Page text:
Neural stem cells steered by electric fields in rat brain

Neural stem cells steered by electric fields in rat brain
Transplants of neural stem cells might be used to treat brain injuries, but how to get them to the right location? UC Davis researcher Min Zhao and Junfeng Feng, a neurosurgeon at Ren Ji Hospital, Shanghai, showed that they can steer transplanted stem cells (green, in inset on right) to one part of a rat's brain using electrical fields. Credit: Junfeng Feng

Electric fields can be used to guide neural stem cells transplanted into the brain towards a specific location. The research, published July 11 in the journal Stem Cell Reports, opens possibilities for effectively guiding stem cells to repair brain damage.

Professor Min Zhao at the University of California, Davis School of Medicine's Institute for Regenerative Cures studies how electric fields can guide wound healing. Damaged tissues generate weak electric fields, and Zhao's research has shown how these electric fields can attract cells into wounds to heal them.

"One unmet need in regenerative medicine is how to effectively and safely mobilize and guide stem cells to migrate to lesion sites for repair," Zhao said. "Inefficient migration of those cells to lesions is a significant roadblock to developing effective clinical applications."

Dr. Junfeng Feng, a neurosurgeon at Ren Ji Hospital, Shanghai Jiao Tong University and Shanghai Institute of Head Trauma, visited Zhao's lab to study how electric fields might guide stem cells implanted in the .

Natural neural stem cells—cells that can develop into other brain tissues—are found deep in the brain, in the subventricular zone and hippocampus. To repair damage to the outer layers of the brain (the cortex), they have to migrate some distance, especially in the large human brain. Transplanted stem cells might also have to migrate some way to find an area of damage.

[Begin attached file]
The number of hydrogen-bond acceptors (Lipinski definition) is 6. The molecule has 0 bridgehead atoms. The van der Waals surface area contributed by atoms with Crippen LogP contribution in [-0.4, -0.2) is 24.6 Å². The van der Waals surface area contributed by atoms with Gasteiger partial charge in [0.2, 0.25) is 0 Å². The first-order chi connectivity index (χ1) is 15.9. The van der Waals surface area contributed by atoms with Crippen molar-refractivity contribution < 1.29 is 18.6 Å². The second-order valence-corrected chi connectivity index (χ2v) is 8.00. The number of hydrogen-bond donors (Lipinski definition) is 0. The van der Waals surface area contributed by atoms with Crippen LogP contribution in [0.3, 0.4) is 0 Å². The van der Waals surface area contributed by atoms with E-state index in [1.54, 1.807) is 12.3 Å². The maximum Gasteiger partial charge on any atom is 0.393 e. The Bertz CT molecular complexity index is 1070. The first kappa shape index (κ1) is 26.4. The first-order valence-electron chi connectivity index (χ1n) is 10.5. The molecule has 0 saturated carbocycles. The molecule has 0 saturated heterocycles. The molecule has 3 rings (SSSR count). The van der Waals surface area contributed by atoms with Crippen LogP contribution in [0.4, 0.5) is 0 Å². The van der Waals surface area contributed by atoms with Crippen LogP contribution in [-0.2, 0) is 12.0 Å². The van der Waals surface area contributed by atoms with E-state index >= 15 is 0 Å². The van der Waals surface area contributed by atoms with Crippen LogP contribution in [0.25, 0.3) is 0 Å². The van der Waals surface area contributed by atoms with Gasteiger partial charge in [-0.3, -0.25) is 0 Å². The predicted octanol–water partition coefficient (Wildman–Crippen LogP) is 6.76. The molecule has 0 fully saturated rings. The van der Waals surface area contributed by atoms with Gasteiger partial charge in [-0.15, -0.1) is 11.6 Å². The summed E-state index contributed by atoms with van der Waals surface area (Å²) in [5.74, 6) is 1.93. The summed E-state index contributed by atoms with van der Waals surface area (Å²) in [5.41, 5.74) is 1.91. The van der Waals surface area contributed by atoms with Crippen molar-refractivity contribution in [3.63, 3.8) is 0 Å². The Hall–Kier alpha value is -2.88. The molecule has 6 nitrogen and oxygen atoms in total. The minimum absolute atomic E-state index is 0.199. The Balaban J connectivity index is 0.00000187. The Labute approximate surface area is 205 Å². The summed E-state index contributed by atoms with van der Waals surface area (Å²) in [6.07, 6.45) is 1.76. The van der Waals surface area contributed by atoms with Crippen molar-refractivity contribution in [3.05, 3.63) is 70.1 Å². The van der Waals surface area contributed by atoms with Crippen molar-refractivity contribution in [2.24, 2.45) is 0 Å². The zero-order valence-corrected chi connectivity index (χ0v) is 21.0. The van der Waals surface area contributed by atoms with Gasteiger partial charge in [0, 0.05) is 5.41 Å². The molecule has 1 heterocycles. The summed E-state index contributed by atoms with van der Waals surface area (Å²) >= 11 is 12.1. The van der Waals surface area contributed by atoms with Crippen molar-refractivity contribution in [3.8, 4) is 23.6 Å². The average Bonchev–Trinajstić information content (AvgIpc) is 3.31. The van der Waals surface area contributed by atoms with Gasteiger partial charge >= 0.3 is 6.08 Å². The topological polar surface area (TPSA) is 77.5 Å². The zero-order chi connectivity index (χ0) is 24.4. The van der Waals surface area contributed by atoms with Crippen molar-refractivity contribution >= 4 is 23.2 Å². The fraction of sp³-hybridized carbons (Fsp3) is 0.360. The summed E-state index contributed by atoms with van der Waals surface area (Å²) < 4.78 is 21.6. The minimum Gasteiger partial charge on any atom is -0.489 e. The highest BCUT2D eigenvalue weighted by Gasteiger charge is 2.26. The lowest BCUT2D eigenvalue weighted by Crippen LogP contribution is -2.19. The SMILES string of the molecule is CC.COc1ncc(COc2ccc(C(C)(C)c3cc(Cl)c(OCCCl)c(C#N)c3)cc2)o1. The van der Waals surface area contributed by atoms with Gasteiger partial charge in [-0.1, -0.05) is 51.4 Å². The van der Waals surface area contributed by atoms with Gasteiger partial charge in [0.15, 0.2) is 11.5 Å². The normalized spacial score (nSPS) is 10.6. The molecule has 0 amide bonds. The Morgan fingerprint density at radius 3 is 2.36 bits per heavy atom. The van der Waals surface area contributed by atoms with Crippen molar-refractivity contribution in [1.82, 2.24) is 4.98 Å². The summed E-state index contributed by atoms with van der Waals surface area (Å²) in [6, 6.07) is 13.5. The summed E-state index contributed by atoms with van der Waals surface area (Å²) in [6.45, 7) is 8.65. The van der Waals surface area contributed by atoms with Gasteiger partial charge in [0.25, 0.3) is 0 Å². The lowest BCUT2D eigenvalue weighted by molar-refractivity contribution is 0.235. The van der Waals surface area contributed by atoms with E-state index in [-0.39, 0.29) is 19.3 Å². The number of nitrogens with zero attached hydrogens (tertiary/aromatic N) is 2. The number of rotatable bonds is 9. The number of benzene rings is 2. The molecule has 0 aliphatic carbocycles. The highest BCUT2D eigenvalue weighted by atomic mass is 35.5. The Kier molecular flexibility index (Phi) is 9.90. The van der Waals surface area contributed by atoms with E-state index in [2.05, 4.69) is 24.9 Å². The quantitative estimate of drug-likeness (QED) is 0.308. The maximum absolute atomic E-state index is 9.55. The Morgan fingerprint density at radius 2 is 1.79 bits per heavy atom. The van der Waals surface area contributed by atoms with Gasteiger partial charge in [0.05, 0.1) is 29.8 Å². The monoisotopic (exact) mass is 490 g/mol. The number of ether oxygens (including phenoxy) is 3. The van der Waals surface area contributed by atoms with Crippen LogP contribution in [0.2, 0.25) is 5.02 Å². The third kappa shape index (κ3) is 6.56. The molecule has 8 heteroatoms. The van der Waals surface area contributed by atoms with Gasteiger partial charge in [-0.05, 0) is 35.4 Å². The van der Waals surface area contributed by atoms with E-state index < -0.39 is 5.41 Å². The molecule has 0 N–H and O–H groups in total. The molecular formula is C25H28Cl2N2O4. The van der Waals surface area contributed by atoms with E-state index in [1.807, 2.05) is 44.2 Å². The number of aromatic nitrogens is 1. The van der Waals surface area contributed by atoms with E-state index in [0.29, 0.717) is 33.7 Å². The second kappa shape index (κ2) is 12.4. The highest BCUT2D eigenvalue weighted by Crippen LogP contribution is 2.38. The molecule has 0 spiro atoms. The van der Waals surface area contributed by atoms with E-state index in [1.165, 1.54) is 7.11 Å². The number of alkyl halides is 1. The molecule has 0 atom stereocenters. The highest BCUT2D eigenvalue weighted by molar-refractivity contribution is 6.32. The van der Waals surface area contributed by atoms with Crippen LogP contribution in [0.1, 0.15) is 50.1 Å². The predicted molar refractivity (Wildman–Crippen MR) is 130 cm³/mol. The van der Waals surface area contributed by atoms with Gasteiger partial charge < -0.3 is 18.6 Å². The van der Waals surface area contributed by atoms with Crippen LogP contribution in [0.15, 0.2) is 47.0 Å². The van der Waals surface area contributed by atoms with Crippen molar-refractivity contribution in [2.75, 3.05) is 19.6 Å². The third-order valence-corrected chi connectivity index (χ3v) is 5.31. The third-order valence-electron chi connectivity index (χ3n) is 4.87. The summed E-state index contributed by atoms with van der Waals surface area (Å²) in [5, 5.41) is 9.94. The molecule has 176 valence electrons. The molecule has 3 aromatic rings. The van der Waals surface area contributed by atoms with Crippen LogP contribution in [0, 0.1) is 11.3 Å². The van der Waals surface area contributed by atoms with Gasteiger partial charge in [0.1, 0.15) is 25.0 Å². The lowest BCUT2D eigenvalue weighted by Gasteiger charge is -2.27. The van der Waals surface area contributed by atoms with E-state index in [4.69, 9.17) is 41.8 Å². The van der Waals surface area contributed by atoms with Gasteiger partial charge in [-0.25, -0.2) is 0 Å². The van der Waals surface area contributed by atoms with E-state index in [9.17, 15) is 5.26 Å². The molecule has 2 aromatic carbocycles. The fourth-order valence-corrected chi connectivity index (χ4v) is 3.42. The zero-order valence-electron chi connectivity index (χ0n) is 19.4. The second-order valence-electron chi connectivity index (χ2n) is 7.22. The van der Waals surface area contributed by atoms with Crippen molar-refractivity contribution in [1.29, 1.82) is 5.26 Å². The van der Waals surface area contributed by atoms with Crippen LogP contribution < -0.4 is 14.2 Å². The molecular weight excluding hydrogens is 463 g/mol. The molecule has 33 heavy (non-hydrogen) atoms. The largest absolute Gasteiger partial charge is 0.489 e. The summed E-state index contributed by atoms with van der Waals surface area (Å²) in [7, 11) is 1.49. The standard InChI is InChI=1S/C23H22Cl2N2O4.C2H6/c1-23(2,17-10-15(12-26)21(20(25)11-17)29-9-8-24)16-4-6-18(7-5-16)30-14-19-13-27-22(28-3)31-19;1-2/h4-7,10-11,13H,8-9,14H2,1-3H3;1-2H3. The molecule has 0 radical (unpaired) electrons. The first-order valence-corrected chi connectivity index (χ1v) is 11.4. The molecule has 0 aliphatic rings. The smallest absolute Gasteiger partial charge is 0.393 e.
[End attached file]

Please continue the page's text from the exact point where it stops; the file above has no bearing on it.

Neural stem cells steered by electric fields in rat brain
This cartoon shows transplanted human neural stem cells migrating "upstream" against the rostral migration stream of the rat brain. This stream should carry cells from the ventricular zone to the olfactory bulb on the left. By using an electric field, researchers at UC Davis could make the cells migrate to the lateral ventricle on the left instead. Credit: Weiji Weng

Stem Cells Move "Upstream"

Feng and Zhao developed a model of in rats. They placed human in the rostral migration stream - a pathway in the rat brain that carries cells towards the olfactory bulb, which governs the animal's sense of smell. Cells move along this pathway partly carried by the flow of cerebrospinal fluid and partly guided by chemical signals.

By applying an electric field within the rat's brain, they found that they could get the transplanted stem to swim "upstream" against the fluid flow and natural cues and head for other locations within the brain.

The were still in their new locations weeks or months after treatment.

"Electrical mobilization and guidance of in the brain therefore provides a potential approach to facilitate for brain diseases, stroke and injuries," Zhao said.


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More information: Jun-Feng Feng et al, Electrical Guidance of Human Stem Cells in the Rat Brain, Stem Cell Reports (2017). DOI: 10.1016/j.stemcr.2017.05.035
Journal information: Stem Cell Reports

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